are few but with a recent reminder of them, I decided to share.
The first was when I was in Hiroshima, Japan as a missionary. My companion and I would go to the local orphanage once a week and play with the babies and toddlers. They were housed in a very large room, maybe half the size of a basketball court. There were lined up cribs and beds, an area for children to play, and rooms to quarantine sick kids. There were maybe around 10 babies and at least that many pre school age kids that were usually away in activities or school. Two of the orphans I remember vividly was one covered in eczema and how I felt so sorry for him and the second was Natsume. I was drawn to her and like many of the babies, they just wanted to be held. She was 9 months old and I would hold her every week.
Orphanages in Japan are kept secret. In fact, many Japanese people including some in my own family were unaware of them and in fact flat out denied the existence of them. Koji is the word for orphan. It is impolite to use that word. And many of the kids at the orphanage actually have parents who come to visit them but are unable to take them home for reasons such as financial or medical conditions. In fact I remember one day when the father of one of the little boys came to visit him and the little boy cried and cried when he left. I can't imagine the hurt that little boy was experiencing and I was pained for him. One of the workers patted his back while he lay crying, maybe even screaming.
Well, over the weeks of visiting the kids, I became quite attached to Natsume. I did manage to snap a picture of her before I was told that was a no, no. I may get a scanner soon to be able to share the picture. After my return to America I inquired of her. A friend who went back to inquire of her for me said that Natsume has parents and is not available for adoption. And that was the end of that. She would be around 9 years old today.
Maybe a year after I met Natsume I met "baby Angel." My mom was watching the news one day and heard about this baby who was found next to a dumpster. Someone had heard crying and checked it out. He was just a newborn. Being a foster parent, my mom thought "I hope they call me to take him." A couple weeks later he was brought to our home. While the paper work was filled out, I held him, for 2 hours. I didn't move. He had a terrible diaper rash from not being bathed properly.
Every night I would get up to feed him. And we bonded quite well. In fact, when I left to return to school, he cried and cried that night. He was about 4 months old and my parents could not console him. This was the happiest, most grateful little thing. He NEVER cried. When he was hungry he grunted. Perhaps that night, since my parents weren't use to getting up in the middle of the night, they didn't hear the grunting noises that would wake me every time that signaled his hunger. I don't know. But I know babies are more aware than people give them credit for.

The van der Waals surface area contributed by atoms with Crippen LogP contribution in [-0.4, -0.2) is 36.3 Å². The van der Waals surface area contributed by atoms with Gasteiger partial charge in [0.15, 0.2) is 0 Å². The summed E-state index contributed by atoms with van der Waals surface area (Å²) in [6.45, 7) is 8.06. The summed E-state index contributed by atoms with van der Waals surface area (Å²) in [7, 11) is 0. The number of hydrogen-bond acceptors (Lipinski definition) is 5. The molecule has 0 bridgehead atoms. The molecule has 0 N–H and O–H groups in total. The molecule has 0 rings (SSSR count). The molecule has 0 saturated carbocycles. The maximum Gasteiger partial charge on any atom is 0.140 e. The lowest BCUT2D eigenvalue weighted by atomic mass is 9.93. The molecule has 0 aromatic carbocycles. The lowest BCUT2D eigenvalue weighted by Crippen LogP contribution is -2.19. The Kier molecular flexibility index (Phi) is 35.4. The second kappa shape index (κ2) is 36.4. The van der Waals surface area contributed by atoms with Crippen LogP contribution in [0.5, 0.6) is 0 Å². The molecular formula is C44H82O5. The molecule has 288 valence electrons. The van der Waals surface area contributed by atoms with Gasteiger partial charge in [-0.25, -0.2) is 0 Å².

In fact he was left to respite care for a week while my mom and I traveled to Utah. When we picked him up, tears rolled down his face, no noise or wimpers, just free flowing tears. His hair was completely matted and tangled up. The lady was an older lady with health problems and apologized for not being able to pick him up. I was really, really sad and pretty sure he was upset with us.
He was adopted at 7 months by a family he fit right into. He weighed 27 lbs. at 7 months. His adoptive father was very tall and looked just like him. I think he was really happy and felt right at home with them when they picked him up from our house. His sister who was probably in her early 20s was absolutely gorgeous and the mother was a nurse. And I just felt really happy for him. I was lucky to be there (perhaps on break from school and I think Chris was with me). He would be around 8 years old today.
Was around 5 when we met him. He was one of a few siblings who my mom took in. He was smart, well behaved, quick to obey, and in fact sought to be loved therefore quick to please and impress. Chris absolutely adored this kid and talked often about adopting him. K was a toddler when I inquired about adopting Moses. However, the agency was adamant about keeping the siblings together. We were just students living in apartments and that was out of the question. They were finally adopted. (Moses would maybe 10 years old today).
LDS family Services
While an intern there, I had the opportunity to sit in the exchange of a child. The mother of this particular baby could not take care him. She already had one child, the older sibling. Words and gifts were shared in a short meeting between the mother and the adoptive parents before they went separate ways. I was the last to leave, shutting the door behind me to give the new parents a moment with their newborn.
The last thing I saw was the father break down in a silent burst of tears. I lost my breath. What a happy moment. And what a relief it must have been to finally be through all the stress and possibility of it not going through. I have no idea how long this couple waited for this moment. They weren't a young couple and I speculate it was not an easy process.
So there you have it. I'm obviously open to adopting in my life. I've never had the desire to adopt just to have more kids or to take in unwanted ones or a certain child of a certain ethnicity but I have had the desire to take in kids that have been in my life and that I have known for a while and have fallen for.